Friday, May 30, 2008

The End of an Era

Health care in the western world has benefitted greatly over the years from the participation of the church. Almost all denominations have been active, but none more so than the Roman Catholic. Its orders of nuns have been particularly prolific in creating and operating hospitals. Nursing has been primarily a female occupation and during earlier times these Catholic orders provided a ready source of dedicated professionals to manage and staff Catholic hospitals.

Consistent with the mission of their founding orders, Catholic hospitals tended to be particularly dedicated to serving the poor, thereby making valuable contributions both to the communities in which they are located and also to medical education which, in its earlier days, depended on charity patients as the source of clinical experience for doctors in training.

But things change. Government has taken over responsibility for the financing of health care for the poor. Convent life has lost its appeal for Catholic girls. Medical education has adapted to paying patients. Hospitals have become large businesses no longer dependent on charitable financing.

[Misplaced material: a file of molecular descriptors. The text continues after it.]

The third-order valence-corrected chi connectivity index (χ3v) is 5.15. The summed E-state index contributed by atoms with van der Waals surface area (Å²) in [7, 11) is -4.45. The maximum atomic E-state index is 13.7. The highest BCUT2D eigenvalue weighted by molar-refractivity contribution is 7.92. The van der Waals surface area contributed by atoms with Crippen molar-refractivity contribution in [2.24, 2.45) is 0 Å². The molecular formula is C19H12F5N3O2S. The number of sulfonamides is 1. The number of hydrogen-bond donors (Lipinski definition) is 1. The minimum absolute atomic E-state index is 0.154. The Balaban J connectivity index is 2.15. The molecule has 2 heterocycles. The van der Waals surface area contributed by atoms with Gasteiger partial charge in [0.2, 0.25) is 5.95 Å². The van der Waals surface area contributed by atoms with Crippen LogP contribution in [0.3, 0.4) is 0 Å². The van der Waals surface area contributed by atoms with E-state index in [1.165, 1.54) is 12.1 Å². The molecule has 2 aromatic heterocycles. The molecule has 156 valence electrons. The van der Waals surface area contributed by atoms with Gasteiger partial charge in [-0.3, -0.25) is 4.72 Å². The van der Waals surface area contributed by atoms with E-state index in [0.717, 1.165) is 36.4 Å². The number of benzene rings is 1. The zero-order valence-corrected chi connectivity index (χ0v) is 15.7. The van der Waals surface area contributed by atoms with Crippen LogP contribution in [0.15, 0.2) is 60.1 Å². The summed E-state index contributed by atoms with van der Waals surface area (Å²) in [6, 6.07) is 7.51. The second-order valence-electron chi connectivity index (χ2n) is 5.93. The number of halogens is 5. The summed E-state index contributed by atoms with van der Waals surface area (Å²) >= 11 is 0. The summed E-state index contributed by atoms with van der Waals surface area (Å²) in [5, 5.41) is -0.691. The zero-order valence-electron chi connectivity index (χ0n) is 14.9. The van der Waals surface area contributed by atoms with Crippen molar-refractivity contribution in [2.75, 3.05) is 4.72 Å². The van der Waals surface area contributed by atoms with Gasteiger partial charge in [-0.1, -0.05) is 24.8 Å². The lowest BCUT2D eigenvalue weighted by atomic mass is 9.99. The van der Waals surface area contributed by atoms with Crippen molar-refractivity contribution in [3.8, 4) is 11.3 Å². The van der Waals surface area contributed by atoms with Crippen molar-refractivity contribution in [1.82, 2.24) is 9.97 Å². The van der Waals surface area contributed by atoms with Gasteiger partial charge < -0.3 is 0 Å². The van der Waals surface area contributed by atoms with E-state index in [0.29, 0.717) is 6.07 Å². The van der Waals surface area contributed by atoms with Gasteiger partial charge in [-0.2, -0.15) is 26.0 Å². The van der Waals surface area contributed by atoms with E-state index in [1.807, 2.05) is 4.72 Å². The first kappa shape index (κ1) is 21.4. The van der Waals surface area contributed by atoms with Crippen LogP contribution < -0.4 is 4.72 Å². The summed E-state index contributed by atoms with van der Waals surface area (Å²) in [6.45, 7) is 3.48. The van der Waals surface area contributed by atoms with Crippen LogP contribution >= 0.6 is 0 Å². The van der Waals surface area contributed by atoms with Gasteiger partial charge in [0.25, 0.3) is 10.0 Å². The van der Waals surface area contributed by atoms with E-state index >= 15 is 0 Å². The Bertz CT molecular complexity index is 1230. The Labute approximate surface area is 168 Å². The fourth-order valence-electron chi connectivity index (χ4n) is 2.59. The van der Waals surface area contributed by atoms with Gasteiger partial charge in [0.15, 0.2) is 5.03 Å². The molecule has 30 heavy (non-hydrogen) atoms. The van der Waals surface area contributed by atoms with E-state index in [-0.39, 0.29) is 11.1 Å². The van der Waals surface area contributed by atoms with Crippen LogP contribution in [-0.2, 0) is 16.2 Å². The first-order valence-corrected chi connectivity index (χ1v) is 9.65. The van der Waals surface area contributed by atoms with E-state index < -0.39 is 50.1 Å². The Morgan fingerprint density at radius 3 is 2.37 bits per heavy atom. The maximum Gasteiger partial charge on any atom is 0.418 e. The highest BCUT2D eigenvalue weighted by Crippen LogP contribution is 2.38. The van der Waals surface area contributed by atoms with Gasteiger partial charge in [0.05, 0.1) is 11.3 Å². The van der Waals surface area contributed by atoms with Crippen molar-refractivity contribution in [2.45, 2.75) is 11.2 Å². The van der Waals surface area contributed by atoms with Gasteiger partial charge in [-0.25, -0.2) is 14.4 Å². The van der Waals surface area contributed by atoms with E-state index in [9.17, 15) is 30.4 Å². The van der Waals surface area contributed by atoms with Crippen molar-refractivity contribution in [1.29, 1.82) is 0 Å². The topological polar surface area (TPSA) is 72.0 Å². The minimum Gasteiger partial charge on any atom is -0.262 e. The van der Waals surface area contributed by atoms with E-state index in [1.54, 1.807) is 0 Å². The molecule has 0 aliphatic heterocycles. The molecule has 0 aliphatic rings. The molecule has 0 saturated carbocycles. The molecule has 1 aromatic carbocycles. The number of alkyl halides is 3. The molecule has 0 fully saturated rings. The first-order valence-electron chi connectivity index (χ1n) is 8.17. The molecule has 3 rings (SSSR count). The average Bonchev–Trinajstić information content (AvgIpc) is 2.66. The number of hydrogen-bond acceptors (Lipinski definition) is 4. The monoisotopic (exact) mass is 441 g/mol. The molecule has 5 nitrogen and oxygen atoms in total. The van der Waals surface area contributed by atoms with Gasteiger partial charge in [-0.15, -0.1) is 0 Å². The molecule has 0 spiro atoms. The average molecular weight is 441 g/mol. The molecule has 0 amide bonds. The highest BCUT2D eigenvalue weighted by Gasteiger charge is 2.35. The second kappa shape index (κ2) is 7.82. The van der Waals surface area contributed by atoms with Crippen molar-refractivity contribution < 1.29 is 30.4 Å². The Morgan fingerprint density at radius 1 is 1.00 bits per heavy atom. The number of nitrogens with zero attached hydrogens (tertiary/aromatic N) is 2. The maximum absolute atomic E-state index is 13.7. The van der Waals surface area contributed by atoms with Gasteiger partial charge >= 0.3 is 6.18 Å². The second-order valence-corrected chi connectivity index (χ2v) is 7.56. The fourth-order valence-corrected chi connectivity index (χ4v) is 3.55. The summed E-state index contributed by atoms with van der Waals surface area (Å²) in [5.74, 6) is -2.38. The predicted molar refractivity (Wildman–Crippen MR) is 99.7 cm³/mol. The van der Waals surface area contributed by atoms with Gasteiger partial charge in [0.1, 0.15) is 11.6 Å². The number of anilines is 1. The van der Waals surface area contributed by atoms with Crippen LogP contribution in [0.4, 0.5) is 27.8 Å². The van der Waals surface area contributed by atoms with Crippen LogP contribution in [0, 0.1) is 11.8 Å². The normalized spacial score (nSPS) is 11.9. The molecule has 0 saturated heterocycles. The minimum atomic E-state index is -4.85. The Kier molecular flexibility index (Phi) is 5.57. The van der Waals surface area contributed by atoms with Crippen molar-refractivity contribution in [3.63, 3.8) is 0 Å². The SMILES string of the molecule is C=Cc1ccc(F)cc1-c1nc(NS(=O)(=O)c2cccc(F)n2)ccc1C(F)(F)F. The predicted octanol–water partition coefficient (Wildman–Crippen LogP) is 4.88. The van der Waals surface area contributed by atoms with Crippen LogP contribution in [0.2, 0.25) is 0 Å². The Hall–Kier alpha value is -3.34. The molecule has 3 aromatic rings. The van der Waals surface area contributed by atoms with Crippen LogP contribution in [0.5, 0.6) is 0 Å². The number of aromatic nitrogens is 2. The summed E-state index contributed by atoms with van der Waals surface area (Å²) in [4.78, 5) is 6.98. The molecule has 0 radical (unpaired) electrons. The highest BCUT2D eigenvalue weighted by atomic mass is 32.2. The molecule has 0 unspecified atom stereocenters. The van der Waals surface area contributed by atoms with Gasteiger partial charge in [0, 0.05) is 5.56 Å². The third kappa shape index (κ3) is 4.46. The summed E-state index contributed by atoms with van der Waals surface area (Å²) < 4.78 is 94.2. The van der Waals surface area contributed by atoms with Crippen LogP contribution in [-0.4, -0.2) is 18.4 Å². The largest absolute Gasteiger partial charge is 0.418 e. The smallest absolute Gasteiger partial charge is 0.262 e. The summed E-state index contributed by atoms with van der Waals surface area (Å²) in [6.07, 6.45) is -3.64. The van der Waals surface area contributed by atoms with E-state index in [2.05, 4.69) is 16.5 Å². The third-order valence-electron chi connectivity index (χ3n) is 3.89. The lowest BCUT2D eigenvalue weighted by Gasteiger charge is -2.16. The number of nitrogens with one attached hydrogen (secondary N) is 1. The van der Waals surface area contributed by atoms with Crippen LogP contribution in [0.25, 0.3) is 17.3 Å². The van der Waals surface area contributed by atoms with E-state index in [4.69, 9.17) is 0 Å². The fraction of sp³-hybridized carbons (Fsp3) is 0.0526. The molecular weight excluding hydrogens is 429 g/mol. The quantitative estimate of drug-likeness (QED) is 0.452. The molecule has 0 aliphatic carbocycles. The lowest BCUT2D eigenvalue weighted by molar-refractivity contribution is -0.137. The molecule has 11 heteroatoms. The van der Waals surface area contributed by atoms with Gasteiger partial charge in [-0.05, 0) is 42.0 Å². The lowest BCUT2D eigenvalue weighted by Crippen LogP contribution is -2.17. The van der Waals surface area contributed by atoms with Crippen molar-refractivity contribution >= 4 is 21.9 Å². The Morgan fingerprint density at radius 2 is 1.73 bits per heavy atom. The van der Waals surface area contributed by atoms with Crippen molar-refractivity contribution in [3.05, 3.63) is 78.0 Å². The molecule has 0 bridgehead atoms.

Over the years, the Catholic hospitals in Boston have been consolidated into the Caritas Christi Health Care System (CCHCS), operated under the direct control of the Archdiocese of Boston. Periodic financial difficulties have brought CCHCS to the attention of Martha Coakely, the Attorney General of Massachusetts. Like most state attorney’s general, Coakely has general jurisdiction over non-profit organizations and is responsible for taking preventive action to avoid the adverse consequences of hospitals getting into financial trouble.

Attorney General Coakely concluded that the church’s control over CCHCS decisions was causing problems and asked that something be done about it.

In a brief article on the business page of its May 21, 2008 edition, The Boston Globe reported that CCHCS had been reorganized so that its board would be independent of church leadership, with the church retaining control of matters of medical ethics and sales of assets. It was further reported that Coakely had approved the changes.

It means, in essence, that the Catholic church has gone out of the hospital business in Boston.

It’s the end of an era.

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